Three sociologists look at the impact of this growing body of believers on the American church.
According to sociologists Mark Mulder, Aida Ramos, and Gerardo Marti, Latino Protestants are a force to be reckoned with. They “are simply more religiously active” than their Latino Catholic or white or black Protestant counterparts. They are “more actively committed to their congregations,” and “their churches are more central” to their religiosity and to their lives. Latino Protestants are a “growing but neglected religious group that will become a more visible and prevalent force in American life.” As Latinos continue to grow as a percentage of the US population, and as more Latinos become Protestants, people will need to know more about this growing segment of US Christianity.
These three researchers have collaborated on a book, Latino Protestants in America, which results from a study called the Latino Protestant Congregations (LPC) Project that was funded by the Lilly Endowment. The book is based on the first years of the project (2014–2016), but the study will continue through 2018.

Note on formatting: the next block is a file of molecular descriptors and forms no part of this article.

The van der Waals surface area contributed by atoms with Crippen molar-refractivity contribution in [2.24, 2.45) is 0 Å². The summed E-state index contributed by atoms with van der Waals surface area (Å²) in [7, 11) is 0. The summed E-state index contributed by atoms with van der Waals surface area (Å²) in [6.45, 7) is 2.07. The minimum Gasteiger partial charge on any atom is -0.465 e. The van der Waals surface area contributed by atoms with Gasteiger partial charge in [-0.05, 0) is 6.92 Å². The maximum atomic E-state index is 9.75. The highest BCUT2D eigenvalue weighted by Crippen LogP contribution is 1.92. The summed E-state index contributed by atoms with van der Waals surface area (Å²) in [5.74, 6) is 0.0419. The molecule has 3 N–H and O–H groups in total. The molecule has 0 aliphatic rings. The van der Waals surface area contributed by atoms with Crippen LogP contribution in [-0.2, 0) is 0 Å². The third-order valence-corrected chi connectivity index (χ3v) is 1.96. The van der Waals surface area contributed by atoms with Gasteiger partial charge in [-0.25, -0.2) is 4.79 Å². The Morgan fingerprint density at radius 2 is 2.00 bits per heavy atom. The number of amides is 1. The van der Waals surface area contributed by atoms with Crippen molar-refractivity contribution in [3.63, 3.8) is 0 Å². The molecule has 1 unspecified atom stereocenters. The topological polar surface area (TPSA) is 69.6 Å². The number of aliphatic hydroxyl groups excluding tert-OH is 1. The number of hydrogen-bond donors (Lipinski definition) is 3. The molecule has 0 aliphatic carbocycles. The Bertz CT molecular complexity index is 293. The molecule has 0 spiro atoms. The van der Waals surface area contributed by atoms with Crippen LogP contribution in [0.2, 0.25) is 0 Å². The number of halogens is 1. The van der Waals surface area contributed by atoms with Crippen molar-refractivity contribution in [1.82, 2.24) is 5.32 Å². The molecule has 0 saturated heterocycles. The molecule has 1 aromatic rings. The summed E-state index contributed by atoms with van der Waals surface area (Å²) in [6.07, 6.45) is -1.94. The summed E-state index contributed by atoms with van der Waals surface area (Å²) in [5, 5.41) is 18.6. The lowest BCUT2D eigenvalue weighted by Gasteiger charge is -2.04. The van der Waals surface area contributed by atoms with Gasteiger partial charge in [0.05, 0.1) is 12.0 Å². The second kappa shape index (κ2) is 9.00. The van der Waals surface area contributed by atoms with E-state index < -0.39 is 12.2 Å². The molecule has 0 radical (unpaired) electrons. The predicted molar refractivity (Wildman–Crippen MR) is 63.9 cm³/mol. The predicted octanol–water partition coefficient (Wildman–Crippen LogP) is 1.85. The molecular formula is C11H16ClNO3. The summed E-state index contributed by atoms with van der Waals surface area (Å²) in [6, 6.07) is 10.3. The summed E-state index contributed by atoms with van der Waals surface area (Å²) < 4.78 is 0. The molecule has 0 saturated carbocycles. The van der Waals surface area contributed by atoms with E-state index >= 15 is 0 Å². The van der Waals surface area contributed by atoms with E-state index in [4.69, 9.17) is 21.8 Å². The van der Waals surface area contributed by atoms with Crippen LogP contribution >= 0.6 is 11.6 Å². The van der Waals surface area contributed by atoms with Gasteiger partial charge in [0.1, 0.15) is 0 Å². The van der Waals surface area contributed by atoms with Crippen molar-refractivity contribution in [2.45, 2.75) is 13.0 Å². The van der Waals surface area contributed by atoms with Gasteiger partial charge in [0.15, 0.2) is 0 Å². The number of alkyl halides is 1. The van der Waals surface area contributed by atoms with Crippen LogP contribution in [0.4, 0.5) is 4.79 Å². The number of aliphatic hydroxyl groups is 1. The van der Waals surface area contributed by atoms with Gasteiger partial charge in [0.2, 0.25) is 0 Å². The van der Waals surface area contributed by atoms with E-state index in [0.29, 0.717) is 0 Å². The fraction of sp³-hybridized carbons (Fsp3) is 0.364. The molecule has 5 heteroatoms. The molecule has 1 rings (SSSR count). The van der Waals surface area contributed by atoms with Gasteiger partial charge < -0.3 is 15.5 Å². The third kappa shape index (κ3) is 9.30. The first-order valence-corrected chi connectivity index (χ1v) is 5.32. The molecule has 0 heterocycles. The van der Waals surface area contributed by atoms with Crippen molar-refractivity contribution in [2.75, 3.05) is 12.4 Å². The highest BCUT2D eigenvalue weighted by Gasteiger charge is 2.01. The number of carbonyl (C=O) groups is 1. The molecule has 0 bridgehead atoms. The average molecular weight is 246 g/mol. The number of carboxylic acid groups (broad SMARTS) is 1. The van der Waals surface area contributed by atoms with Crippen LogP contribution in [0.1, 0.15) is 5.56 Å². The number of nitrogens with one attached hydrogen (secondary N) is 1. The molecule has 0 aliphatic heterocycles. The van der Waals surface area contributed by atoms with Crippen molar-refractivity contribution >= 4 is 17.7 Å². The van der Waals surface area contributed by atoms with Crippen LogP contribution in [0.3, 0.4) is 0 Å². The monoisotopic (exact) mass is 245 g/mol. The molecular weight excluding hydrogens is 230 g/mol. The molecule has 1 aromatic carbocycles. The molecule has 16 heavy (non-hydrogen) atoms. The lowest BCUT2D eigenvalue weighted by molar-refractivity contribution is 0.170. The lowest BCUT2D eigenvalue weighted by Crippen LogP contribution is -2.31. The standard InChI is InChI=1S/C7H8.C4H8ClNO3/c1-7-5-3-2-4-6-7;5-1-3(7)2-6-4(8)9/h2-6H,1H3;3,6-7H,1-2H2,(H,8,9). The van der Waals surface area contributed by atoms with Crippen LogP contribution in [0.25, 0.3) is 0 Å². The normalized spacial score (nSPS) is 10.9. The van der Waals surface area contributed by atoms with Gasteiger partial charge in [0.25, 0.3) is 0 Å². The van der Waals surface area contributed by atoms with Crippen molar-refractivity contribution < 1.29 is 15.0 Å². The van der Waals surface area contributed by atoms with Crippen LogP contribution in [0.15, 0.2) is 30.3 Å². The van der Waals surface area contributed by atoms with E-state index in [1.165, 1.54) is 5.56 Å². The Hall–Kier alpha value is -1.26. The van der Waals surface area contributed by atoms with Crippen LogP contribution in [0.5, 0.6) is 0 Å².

After providing a broad introduction to Latino Protestantism (chapter one) the authors frame their study historically (chapter two), helping readers understand both the importance of conversions to Protestantism after the takeover of the Southwest by the United States (1848) and how immigration has impacted the growth of Latino Protestant churches, particularly after the 1965 Immigration Act. With that background, the book refers to a number of studies of Latino Protestants (chapter three), including the in-depth interviews of the LPC Project, to provide a snapshot of the diversity of the community today.
The next three chapters address Latino Protestant identity (chapter four), congregational …
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